The demonstration held in the heart of Jerusalem on Thursday, April 27 carried many abiding lessons for our leaders and for ourselves.
Whether attended by 200,000 or 600,000 people (and the true number was most likely somewhere in between), the “Million March,” as it was called, was a virtual love-in for the State of Israel, for Israel as a Jewish state, for Israel as the Jewish state.
It was also a show of resolve and determination: We will not be treated as second-class citizens, we are not giving up, were themes that echoed throughout the night.
Of course there was chafing at the Supreme Court’s juristocracy and the stranglehold that unaccountable legal advisers and the attorney general have on the government, and therefore on public governance and policy. But demonstrators also sent the clear message to the government that their constituency, those who made the coalition of 64 mandates possible, expected the elected leadership to persevere and follow through and implement the judicial reform plan.
Unlike the anti-reform protests, the Million March was not a cover for advancing a variety of agendas. For its participants, the judiciary’s stranglehold on the country is the issue, one that needs to be faced head-on. There was little subtext involving prevailing social animosities or conflicts, no problem with the existence of secular, left-wing citizens.
The message was not about the need to pull any group down, but rather a call to elevate those who, as part of the majority often ignored or dismissed by the Supreme Court, insist on sovereignty being exercised by the elected government of Israel.
There was considerable disbelief and satirization of the accusations, often made by the opposition, that the reforms represent a threat to democracy. Several speakers, Knesset member Simcha Rothman most especially, contrasted what is actually democratic with what is not.
This taking of the argument directly back to the other side was a smart way of defanging the absurd, yet widely prevalent claim that would-be dictators are set to dismantle a freedom-loving Israeli democracy in favor of a theocratic, hateful regime.
The demonstration made clear that there are two distinct points of view regarding the true source of the threat to Israeli society. This was perhaps the major takeaway from the event.
Opposition leader Yair Lapid expressed incredulity at the event; somehow, to him, protest is the sole province of those not in power. But last night was not a protest so much as it was a demonstration. A demonstration of engagement, of caring and of insistence that the issues that people voted for be addressed and acted on.
Of course, there was a protest against the self-sustaining Supreme Court, which is seen to be opposed to the will of the people. But the thrust of the evening was the personification of Middle Israel, the heretofore mostly silent majority, saying loud and clear that they are not unaware, that they will not be passive and that they have expectations for the performance and follow through of Israel’s elected leaders.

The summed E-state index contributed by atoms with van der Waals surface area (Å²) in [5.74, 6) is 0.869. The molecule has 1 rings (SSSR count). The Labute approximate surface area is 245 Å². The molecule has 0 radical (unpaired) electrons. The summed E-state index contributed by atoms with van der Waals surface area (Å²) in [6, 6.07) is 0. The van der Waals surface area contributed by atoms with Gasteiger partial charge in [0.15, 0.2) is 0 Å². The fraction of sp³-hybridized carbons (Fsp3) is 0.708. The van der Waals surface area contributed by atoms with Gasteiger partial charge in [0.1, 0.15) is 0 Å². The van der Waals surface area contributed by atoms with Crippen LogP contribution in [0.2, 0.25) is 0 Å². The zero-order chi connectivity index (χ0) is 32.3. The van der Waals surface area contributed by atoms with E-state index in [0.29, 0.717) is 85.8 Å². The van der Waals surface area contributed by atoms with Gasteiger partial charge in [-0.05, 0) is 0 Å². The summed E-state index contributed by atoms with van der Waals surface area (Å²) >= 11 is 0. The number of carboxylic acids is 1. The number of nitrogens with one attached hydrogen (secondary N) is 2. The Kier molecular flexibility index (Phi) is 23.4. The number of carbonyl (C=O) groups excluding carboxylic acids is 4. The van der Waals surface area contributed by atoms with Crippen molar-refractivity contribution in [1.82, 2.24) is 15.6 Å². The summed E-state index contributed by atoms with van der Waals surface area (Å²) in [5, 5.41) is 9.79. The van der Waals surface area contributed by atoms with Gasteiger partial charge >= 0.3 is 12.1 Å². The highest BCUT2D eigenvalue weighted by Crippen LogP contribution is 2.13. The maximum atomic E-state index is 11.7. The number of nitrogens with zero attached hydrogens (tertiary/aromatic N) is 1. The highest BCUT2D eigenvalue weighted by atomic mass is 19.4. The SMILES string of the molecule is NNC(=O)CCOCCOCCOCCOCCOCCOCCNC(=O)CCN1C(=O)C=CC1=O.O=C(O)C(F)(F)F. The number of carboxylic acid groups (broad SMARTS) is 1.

“The people demand judicial reform” was the mantra of the evening. Not a zero-sum fear of the opposition, not resentment regarding how our larger society works; rather, this was a focused insistence that the system of justice so crucial to our societal well-being be fair, balanced and somehow reflective of the will of the people.
One interesting aspect of the event was that it represented the successful cooperation of several grassroots Zionist organizations, who were able to effectively join forces and work in common cause.
This could have important and pervasive implications for our society and our government.
Years ago I attended a dinner with the leaders of many of Israel’s leading Zionist organizations. Naftali Bennett, then a member of a right-wing coalition, expressed his appreciation for the birth and growth of both right-wing advocates and think tanks, phenomena that he said were recent developments in Israel.
Last night was a coming of age for that emergence, and there is ample reason to believe that these groups can cohere to be a powerful third wheel or adjunct to a National Zionist Camp-type of government.
Bottom line, the Million March will not be a blip, a two-day news story quickly forgotten. It represented the spirit of the majority of our nation. That spirit was optimistic, hopeful and not seeking to be divisive, dictatorial nor exclusionary.
For those concerned that we are doomed, that we are courting social division and upheaval, this event was a needed antidote. The unmistakable message was one of responsibility, engagement and love of country.
May the word go out, and the message be conveyed, that not only is democracy alive and well in Israel, but that the core of the nation is strong, loving, hopeful and tolerant.
Our future is bright, not grim. Israel can and will address its problems while still preserving the social fabric of an amazing tapestry of people.